PHOENICIANS IN CRETE
Nicholaos Chr. Stampolidis and Antonios Kotsonas
This paper discusses mostly new evidence and interpretations of the interactions between Cretans and Phoenicians1 during the tenth to the seventh centuries BC.2 The topic has lately received significant attention,3 but was first confronted by scholars almost two millennia ago: we are told that in the thirteenth year of the reign of Nero (66 AD) an earthquake occurred at Knossos and opened many tombs, one of which contained bark inscribed with strange writing that was eventually sent to the emperor.4 Although Nero identified the language as Phoenician and summoned experts to translate the text, the preface of the latter's Latin
The authors wish to thank Sir John Boardman for providing them with a copy of his forth-
coming article, Athanasia Kanta for the map in plate 1 (which was modified by A. Kotsonas),
Joseph and Maria Shaw for figures 2 and 8, the British School at Athens for plates 4 and 7.
1 The term Phoenicians is employed here to refer to the people who lived in Phoenicia, as well as
in the areas to the north and north-east of that region (in north Syria). For the term Phoenician
see also Frankenstein's definition, quoted in S. P. Morris 1995: 124.
2 Although the Cypriot connection is discussed where appropriate, the relations between Crete
and Cyprus during the Iron Age deserve a much longer treatment, which falls outside the scope
of this paper (for the latest reviews see: Stampolidis 1998a; Matthäus 1998; Jones 2000: 142–8;
Stampolidis 2003a: 47–51). Further, a review of the role of Crete in the introduction of the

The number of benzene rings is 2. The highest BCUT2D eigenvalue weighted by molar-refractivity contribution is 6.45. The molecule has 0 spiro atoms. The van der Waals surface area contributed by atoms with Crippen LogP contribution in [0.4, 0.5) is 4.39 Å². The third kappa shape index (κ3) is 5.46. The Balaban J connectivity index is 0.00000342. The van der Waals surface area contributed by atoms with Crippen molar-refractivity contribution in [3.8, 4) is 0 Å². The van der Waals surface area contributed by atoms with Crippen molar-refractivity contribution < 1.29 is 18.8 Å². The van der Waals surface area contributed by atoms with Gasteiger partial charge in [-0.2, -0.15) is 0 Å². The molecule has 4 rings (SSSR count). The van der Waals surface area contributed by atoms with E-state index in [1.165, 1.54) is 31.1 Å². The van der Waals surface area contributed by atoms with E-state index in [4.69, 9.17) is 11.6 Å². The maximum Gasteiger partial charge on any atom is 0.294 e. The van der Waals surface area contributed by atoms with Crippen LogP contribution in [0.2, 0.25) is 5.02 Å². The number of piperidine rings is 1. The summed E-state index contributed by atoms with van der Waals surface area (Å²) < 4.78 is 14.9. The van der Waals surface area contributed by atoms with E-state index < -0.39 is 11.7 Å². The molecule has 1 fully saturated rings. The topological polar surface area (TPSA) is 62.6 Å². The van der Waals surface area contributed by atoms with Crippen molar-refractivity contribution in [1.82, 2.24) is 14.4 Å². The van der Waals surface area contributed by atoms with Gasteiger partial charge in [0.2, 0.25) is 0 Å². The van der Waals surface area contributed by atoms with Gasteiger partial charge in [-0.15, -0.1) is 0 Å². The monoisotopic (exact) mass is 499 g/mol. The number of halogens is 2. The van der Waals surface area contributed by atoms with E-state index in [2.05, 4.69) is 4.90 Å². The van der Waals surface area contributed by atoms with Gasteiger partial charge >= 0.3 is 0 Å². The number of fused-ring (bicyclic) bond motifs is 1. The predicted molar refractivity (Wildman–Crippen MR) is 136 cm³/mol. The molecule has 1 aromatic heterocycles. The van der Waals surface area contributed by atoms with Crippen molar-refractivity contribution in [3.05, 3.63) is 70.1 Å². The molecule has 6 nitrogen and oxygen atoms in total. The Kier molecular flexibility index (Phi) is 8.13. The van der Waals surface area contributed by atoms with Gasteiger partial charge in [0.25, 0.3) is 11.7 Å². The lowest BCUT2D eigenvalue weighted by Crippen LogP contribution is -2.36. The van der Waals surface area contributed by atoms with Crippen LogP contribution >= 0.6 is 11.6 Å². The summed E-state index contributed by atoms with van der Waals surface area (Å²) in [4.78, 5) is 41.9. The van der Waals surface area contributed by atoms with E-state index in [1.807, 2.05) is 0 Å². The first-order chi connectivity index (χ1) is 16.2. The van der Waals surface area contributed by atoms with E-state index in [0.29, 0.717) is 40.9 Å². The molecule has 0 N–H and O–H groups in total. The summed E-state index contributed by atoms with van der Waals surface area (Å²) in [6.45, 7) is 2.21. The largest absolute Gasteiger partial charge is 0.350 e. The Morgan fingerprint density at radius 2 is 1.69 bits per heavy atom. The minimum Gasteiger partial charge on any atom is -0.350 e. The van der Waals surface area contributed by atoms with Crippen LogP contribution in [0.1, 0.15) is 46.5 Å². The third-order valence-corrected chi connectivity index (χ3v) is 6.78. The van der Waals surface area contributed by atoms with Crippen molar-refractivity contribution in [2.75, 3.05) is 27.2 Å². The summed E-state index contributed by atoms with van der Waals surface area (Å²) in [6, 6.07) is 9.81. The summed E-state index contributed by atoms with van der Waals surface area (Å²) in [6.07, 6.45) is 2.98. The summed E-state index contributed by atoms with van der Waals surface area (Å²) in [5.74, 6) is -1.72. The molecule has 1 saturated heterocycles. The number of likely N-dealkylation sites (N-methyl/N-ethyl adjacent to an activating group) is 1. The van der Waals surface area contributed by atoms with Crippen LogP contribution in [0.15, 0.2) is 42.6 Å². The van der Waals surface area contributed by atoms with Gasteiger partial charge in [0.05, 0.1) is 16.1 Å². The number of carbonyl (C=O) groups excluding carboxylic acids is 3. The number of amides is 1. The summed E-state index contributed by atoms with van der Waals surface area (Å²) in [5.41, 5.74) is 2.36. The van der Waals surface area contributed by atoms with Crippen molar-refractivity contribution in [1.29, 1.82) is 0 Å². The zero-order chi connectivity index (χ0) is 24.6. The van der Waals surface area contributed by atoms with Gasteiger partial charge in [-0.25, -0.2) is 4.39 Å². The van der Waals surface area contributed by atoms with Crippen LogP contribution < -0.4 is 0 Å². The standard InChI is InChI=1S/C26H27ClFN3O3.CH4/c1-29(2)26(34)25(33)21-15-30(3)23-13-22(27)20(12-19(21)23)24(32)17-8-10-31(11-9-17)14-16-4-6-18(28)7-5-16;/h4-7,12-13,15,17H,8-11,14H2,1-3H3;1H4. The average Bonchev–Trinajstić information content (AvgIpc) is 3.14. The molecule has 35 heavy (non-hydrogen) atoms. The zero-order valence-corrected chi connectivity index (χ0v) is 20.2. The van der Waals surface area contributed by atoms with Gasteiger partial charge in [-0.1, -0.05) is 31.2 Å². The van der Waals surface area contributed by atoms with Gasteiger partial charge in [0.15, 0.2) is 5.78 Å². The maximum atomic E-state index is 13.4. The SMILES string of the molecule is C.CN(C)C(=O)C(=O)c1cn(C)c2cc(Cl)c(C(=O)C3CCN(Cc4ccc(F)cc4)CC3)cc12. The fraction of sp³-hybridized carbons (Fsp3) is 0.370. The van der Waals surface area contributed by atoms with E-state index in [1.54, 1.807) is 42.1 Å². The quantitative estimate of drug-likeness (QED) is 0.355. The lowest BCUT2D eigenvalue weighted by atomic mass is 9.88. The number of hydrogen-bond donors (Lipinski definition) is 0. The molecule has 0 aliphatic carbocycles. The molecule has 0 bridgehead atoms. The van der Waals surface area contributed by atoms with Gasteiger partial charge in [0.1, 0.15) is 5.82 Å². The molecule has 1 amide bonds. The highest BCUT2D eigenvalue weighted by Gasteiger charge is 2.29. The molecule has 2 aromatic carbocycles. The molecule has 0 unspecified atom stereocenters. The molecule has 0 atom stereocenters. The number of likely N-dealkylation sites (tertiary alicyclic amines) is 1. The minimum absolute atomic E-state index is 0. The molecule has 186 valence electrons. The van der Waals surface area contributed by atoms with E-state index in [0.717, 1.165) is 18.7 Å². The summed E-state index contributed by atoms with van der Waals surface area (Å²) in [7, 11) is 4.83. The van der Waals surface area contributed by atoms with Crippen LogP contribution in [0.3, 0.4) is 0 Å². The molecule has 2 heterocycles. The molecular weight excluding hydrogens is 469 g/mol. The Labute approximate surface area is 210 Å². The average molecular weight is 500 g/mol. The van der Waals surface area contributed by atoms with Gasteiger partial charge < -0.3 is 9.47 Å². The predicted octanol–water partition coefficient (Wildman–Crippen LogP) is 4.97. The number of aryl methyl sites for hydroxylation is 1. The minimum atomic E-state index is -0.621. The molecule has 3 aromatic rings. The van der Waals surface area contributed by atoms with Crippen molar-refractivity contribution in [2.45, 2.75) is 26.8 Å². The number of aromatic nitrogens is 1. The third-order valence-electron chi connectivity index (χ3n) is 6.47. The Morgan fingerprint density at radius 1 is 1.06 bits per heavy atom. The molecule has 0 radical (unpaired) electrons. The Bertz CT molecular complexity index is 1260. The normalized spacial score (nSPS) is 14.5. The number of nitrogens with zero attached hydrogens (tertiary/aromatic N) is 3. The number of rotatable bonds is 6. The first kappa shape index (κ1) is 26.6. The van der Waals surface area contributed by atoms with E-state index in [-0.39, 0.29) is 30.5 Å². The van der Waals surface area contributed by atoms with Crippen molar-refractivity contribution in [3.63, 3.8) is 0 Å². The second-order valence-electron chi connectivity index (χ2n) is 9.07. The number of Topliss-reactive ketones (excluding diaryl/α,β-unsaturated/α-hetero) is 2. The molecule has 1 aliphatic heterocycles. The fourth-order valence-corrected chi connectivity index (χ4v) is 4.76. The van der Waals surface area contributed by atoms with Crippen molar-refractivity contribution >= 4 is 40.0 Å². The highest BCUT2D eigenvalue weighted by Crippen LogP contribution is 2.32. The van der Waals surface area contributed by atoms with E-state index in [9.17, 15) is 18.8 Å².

alphabet, which was once – but not any more – regarded prominent (see the review in Powell
1991:13, 55–7), was avoided, since this process is currently strongly connected with the Euboean
sphere of influence (Powell 1991; Whitley 2001: 128–33; Stampolidis 2003a: 61–2); moreover,
this connection is further supported by new finds from Eretria: Kenzelmann et al. 2005. In any
case the resemblance of some Cretan letters to their Phoenician prototypes is notable (Jeffery
3 S. P. Morris 1995; Hoffman 1997; Stampolidis 1998a; Markoe 1998; Jones 2000: 148–65;
Stampolidis 2003c. See also the collection of references in Kourou and Grammatikaki 1998:
237, n. 2. The discussion in Negbi 1992: 607–9 includes several misunderstandings collected in
Hoffman 1997: 123, n. 37. Specialised bibliography is cited below.
The earliest discussion of the topic in modern scholarship does not date to 1884, in connec-
tion with the discovery of the Idaean bronzes (Markoe 1998: 233), but in the third quarter of
the nineteenth century, when Ernst Curtius's The History of Greece was produced (Bernal 1987:
4 After Lucius Septimius (fourth century AD). The text, which is known as Dictys' Journal of the
Trojan War, is preserved in Greek on a single papyrus fragment from Egypt and in a Latin trans-
lation (Forsdyke 1956: 42, 153–5; Bernal 1987: 385).